On the other hand, in feminine societies, values such as compromise, life quality, and friendship have more importance. For example, organizations in Sweden follow a feminine culture.

Uncertainty Avoidance

Uncertainty avoidance depicts the degree of tolerance towards uncertainty and ambiguity in a society. In a country like Germany, which scores high on uncertainty avoidance, employees like to be safe and take various measures to avoid risks in organizations.

Moreover, employees prefer to be governed by rules and regulations. On the other hand, in societies with low uncertainty, people willingly deal with changes and challenges. These societies are often governed by fewer rules. For example, in Denmark, organizations follow a low-certainty culture.

Long-term Orientation

This refers to the extent to which people are willing to value long-term traditions. In countries where long-term orientation is high, people adopt those practices and values that are expected to prevail in the future too.

On the other hand, in countries with a low long-term orientation, people like to adhere to those traditions that have been followed in the past and are practiced in the present as well. Long-term orientation is high in Japanese organizations, while African organizations have low long-term orientation.

Denison Model of Organisational Culture

Daniel R. Denison, a professor at IMD business school, Switzerland, and founding director at Denison consulting had a special interest in the field of organizational culture and leadership, and the impact they have on the productivity and effectiveness of organizations. Denison’s model of organizational culture is widely known and used by many organizations for assessing their culture, effectiveness, and performance.

In Figure, Denison’s model of organizational culture emphasizes four key traits that an organization should possess in order to be effective. Each trait is further broken down into three specific indices.

The traits and the respective indices are explained as follows:


It involves defining values and systems that help in the formation of an organization’s culture. Through consistency, an organization can integrate and coordinate different elements to create an internal system of governance based on mutual consensus. Consistency is further divided into the following elements:

  • Core Values: Organizations with stable growth rates have a clear set of defined core values that help both the employees and leaders to make consistent decisions and behave in a consistent manner.

  • Agreement: People can agree with each other by communicating and engaging in dialogue and getting multiple perspectives on the table whenever they are faced with any difficult issue or situation.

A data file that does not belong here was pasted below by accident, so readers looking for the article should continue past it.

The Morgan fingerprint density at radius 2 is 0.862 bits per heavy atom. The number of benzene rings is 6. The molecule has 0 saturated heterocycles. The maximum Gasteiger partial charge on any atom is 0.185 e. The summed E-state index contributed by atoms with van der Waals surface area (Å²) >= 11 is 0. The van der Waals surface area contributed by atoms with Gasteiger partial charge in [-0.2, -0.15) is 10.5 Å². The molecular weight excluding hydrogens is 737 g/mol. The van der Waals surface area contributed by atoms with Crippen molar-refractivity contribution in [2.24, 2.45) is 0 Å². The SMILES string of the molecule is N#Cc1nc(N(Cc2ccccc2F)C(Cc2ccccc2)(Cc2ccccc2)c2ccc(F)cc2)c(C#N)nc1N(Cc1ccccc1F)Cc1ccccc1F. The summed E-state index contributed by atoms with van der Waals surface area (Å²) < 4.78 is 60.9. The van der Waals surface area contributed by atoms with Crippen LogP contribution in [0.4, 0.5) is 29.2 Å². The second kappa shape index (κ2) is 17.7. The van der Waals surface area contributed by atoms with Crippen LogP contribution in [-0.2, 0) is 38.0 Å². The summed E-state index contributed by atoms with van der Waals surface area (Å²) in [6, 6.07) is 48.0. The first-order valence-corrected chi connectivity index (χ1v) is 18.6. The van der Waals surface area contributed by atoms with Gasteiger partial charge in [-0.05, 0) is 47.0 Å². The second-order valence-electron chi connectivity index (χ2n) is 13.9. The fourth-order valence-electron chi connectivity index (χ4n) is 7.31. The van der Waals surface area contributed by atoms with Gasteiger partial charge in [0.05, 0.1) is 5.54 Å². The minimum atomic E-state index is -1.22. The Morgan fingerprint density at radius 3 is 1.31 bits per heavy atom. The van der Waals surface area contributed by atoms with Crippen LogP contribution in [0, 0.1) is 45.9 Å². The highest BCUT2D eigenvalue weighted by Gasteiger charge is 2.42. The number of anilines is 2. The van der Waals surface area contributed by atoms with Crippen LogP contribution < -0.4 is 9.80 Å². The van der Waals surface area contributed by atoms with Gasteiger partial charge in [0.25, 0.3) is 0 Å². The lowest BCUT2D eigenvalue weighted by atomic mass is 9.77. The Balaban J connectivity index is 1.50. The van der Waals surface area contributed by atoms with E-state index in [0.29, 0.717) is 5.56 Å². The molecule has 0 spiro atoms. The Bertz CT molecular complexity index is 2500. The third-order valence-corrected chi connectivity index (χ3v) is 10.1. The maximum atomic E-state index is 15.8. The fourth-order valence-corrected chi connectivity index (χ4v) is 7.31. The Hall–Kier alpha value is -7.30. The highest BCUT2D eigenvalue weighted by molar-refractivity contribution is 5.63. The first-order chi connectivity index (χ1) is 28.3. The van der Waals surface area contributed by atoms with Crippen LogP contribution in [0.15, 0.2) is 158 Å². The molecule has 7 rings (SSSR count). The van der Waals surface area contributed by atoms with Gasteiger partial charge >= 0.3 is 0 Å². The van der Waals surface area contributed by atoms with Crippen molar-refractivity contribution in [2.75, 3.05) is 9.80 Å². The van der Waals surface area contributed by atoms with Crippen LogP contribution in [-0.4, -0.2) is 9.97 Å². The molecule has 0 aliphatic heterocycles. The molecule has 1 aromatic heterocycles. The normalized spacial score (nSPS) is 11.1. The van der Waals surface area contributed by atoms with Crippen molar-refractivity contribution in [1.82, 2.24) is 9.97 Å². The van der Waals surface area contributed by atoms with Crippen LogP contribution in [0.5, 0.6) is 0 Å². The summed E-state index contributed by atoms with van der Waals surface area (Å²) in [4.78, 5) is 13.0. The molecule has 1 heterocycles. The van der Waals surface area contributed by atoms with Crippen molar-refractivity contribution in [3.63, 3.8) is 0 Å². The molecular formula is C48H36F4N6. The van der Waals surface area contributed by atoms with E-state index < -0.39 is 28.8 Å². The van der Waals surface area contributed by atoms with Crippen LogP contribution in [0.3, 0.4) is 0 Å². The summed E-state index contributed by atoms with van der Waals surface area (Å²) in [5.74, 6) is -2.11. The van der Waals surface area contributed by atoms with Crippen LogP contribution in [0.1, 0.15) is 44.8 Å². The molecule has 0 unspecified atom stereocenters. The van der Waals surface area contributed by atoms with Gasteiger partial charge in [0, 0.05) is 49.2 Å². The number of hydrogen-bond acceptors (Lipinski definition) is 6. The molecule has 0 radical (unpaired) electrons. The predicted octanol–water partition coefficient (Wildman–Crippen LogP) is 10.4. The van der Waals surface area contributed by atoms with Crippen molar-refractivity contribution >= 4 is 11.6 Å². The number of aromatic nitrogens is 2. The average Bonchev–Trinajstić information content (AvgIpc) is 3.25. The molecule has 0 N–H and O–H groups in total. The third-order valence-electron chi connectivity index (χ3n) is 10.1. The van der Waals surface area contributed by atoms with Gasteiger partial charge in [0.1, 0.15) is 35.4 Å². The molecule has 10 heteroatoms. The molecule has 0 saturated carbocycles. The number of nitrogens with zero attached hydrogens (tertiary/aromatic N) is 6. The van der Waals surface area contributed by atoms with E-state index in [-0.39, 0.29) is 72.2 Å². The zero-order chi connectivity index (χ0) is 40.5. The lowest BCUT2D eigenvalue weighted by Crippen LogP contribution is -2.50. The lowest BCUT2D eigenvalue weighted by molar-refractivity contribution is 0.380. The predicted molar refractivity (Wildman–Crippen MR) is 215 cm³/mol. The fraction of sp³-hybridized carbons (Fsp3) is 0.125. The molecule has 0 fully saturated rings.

• Coordination and Integration: Employees need to ensure that their activities and work are coordinated and integrated. This helps employees in understanding their work and its effect on the activities of others.


It comprises the vision, goals, objectives, and strategy of the organization. Large and successful organizations have a mission that explains the reason for their existence to employees, and how the employees contribute to the attainment of organizational goals.

The following are the main components of the mission:

  • Strategic direction and intent: It refers to the strategies developed in order to operationalize the vision of an organization.

  • Goals and objectives: They are the short-term goals established by leaders to encourage employees to connect with the vision and strategy of the organization.

  • Vision: Vision defines the ultimate goals an organization desires to achieve in the long run.


Employees enjoy a sense of ownership, and responsibility and feel empowered in organizations that involve their employees in making business strategies and taking crucial decisions. This increases the commitment of the employees to the organization and increased the capacity for autonomy.

The main component of involvement are:

  • Empowerment: The organization needs to be clear on the areas where it can get employees involved and have their input. This helps in creating informed empowerment.

  • Team orientation: Organisations need to encourage teamwork so that creative ideas can be shared and employees work in coordination with each other to accomplish shared goals.

  • Capability development: It involves developing employees’ skills and knowledge through formal training, coaching, and mentoring. Further, employees can be given new and different roles and responsibilities.


It involves adapting to the changes in the business environment. Organizations with high productivity and performance levels are able to adapt to changes in the environment and customer needs.

The following are the elements of adaptability:

  • Creating change: Organisations should be open to new ideas and show a willingness to change their existing management practices in order to do new things.

  • Customer focus: Employees should be customer oriented and look for new ways and methods to meet customer expectations.

  • Organizational learning: The concept of organizational learning implies that members of an organization can gain knowledge from successes and failures. The reaction to failure is helpful in identifying areas of improvement.


Article Source
  • Cameron, K., & Quinn, R. (2011). Diagnosing and changing organisational culture. San Francisco, CA: Jossey-Bass.

  • Frost, P. (1985). Organisational culture. Beverly Hills: Sage Publications.

  • Schein, E. (1985). Organisational culture and leadership. San Francisco: Jossey-Bass Publishers

  • Flat World Knowledge. (2015). Principles of Management 1.0 | Flat World Education. Retrieved 7 April 2015, from

  • (2015). Organisational Culture – Geert Hofstede. Retrieved 7 April 2015, from

  • (2015). Edgar Schein Model of Organisation Culture. Retrieved 7 April 2015, from http://www.

Human Resources Tutorial

(Click on Topic to Read)

Human Resource Management

Leave a Reply